White House national security spokesman Ben Rhodes reacts to Syria's statement—prompted by Russia's foreign minister, who was prompted by Secretary of State John Kerry—that it would be willing to hand over its chemical weapons to the international community:
We'll obviously have to take a look at it. Any transfer of Syrian weapons to international control would obviously be a positive development, but we have been highly skeptical of the statements out of the Syrian government on chemical weapons to date. They have not even declared their chemical weapons stockpiles. They've used chemical weapons in violation of international prohibitions. So we'd be very skeptical, and we'd want to make sure that there was a verification mechanism to make sure that they're following through on any commitment they make.While Rhodes said the administration would look at what the possibility of Syria relinquishing its chemical weapons cache, he also said the administration would continue to seek congressional authorization to attack Syria in the event Assad refuses to give up his chemical arsenal:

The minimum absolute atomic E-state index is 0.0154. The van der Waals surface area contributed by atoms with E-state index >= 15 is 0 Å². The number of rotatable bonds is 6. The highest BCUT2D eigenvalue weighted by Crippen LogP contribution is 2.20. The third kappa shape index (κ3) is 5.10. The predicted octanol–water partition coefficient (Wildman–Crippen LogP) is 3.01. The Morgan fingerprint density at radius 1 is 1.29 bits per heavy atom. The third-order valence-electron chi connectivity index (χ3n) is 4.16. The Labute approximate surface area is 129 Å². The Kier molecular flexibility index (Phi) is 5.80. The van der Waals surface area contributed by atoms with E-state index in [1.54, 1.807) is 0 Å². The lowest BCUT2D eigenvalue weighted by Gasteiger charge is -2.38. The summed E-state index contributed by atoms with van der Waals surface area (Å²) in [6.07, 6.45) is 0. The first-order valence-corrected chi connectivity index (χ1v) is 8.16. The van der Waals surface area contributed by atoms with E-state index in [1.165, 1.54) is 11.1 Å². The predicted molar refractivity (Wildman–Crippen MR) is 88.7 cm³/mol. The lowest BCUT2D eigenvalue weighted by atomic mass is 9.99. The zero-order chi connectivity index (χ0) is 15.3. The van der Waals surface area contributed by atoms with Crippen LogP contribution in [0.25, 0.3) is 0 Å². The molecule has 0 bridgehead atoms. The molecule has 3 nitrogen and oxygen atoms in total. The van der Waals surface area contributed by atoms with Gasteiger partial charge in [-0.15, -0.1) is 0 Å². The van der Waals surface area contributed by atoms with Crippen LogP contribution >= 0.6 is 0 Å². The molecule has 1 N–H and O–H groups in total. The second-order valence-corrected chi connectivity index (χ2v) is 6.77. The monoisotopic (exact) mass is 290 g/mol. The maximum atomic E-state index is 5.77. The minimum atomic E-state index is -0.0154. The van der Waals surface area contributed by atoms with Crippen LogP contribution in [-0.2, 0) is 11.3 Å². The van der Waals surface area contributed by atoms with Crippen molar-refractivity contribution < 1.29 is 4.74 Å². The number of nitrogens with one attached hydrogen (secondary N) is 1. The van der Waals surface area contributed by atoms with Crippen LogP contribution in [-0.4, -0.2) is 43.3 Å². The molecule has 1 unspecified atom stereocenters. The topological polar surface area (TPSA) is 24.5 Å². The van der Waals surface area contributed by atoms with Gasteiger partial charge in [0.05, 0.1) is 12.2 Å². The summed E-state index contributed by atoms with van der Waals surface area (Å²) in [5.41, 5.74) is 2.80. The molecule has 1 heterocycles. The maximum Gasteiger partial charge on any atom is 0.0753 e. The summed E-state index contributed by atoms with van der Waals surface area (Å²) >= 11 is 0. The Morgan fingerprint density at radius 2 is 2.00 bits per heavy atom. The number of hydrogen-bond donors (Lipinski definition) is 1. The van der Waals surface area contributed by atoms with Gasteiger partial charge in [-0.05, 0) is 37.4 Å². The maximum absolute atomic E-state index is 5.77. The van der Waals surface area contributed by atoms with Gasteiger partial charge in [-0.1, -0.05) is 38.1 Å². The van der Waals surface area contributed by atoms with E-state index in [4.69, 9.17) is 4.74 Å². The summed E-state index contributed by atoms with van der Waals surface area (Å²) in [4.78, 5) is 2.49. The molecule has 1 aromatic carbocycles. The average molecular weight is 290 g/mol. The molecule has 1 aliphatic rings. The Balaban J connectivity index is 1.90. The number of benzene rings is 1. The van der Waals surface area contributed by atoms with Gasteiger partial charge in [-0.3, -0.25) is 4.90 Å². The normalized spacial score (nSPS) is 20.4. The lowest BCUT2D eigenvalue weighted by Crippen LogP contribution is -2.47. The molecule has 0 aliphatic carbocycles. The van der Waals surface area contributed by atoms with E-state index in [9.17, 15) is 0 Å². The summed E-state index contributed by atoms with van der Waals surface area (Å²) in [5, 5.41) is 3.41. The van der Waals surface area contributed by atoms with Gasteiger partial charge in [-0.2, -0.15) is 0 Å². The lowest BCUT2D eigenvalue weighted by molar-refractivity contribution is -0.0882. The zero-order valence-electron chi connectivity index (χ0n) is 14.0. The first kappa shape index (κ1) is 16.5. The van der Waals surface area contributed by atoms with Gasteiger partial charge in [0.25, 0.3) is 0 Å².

We're only having this discussion in the context of the threat of U.S. action. And what's clear is the threat of U.S. action, the credible threat of U.S. military action is what is bringing forward these types of ideas. That makes it all the more important that we don't let the pressure off, that we continue to make there are going to be consequences for Assad for his use of chemical weapons.But at the same time, Rhodes said, the administration would continue to talk with Russians about Syria handing over control of its chemical weapons:
Well, we'll have to have those discussions with Russians and others, of course. For a long time, we've said that we'd like to see Syria's chemical weapons declared, and of course we'd like to see them transferred under international control. The problem has been the Syrian government has been wholly uncooperative.You don't really need to read between the lines much here: Rhodes essentially is saying that if Syria gives up control of its chemical weapons in a verifiable fashion, the threat of military force will have achieved its goal—without military force actually being used. Therefore, he says, it's important for the U.S. to be able to make credible threats of military force. Of course, the flip side of this is that making a credible threat means that if Syria refuses to give up its arsenal, then U.S. would use military force against Syria.